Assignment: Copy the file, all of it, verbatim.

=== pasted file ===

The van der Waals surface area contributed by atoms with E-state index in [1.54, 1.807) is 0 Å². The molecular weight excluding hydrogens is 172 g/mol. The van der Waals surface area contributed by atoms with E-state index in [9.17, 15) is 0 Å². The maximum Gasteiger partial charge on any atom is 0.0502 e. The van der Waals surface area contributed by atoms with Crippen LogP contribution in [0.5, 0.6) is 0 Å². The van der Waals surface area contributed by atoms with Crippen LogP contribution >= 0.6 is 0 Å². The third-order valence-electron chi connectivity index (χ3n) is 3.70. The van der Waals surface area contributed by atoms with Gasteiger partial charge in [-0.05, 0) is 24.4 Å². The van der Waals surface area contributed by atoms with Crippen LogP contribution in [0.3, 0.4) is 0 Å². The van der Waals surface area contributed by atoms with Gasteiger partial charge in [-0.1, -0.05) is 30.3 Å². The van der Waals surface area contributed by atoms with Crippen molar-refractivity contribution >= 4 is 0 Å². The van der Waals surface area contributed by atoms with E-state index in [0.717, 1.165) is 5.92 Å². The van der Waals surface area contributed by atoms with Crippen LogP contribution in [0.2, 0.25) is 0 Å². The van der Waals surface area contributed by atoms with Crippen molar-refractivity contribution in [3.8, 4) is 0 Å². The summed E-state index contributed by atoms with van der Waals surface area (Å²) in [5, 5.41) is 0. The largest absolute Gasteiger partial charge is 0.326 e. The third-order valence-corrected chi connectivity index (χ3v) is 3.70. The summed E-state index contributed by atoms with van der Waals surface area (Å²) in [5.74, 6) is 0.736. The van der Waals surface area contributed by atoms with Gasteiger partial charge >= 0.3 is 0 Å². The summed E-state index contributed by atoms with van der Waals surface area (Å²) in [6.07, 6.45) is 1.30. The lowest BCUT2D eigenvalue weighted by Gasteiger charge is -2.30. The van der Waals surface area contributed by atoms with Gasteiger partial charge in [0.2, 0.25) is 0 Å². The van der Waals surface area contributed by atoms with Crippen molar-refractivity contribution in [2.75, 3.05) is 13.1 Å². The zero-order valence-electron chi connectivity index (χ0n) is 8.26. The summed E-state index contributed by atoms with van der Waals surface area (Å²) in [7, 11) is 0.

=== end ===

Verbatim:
The van der Waals surface area contributed by atoms with E-state index in [1.54, 1.807) is 0 Å². The molecular weight excluding hydrogens is 172 g/mol. The van der Waals surface area contributed by atoms with E-state index in [9.17, 15) is 0 Å². The maximum Gasteiger partial charge on any atom is 0.0502 e. The van der Waals surface area contributed by atoms with Crippen LogP contribution in [0.5, 0.6) is 0 Å². The van der Waals surface area contributed by atoms with Crippen LogP contribution >= 0.6 is 0 Å². The third-order valence-electron chi connectivity index (χ3n) is 3.70. The van der Waals surface area contributed by atoms with Gasteiger partial charge in [-0.05, 0) is 24.4 Å². The van der Waals surface area contributed by atoms with Crippen LogP contribution in [0.3, 0.4) is 0 Å². The van der Waals surface area contributed by atoms with Gasteiger partial charge in [-0.1, -0.05) is 30.3 Å². The van der Waals surface area contributed by atoms with Crippen molar-refractivity contribution >= 4 is 0 Å². The van der Waals surface area contributed by atoms with E-state index in [0.717, 1.165) is 5.92 Å². The van der Waals surface area contributed by atoms with Crippen LogP contribution in [0.2, 0.25) is 0 Å². The van der Waals surface area contributed by atoms with Crippen molar-refractivity contribution in [3.8, 4) is 0 Å². The summed E-state index contributed by atoms with van der Waals surface area (Å²) in [5, 5.41) is 0. The largest absolute Gasteiger partial charge is 0.326 e. The third-order valence-corrected chi connectivity index (χ3v) is 3.70. The summed E-state index contributed by atoms with van der Waals surface area (Å²) in [5.74, 6) is 0.736. The van der Waals surface area contributed by atoms with Gasteiger partial charge >= 0.3 is 0 Å². The summed E-state index contributed by atoms with van der Waals surface area (Å²) in [6.07, 6.45) is 1.30. The lowest BCUT2D eigenvalue weighted by Gasteiger charge is -2.30. The van der Waals surface area contributed by atoms with Gasteiger partial charge in [0.2, 0.25) is 0 Å². The van der Waals surface area contributed by atoms with Crippen molar-refractivity contribution in [2.75, 3.05) is 13.1 Å². The zero-order valence-electron chi connectivity index (χ0n) is 8.26. The summed E-state index contributed by atoms with van der Waals surface area (Å²) in [7, 11) is 0.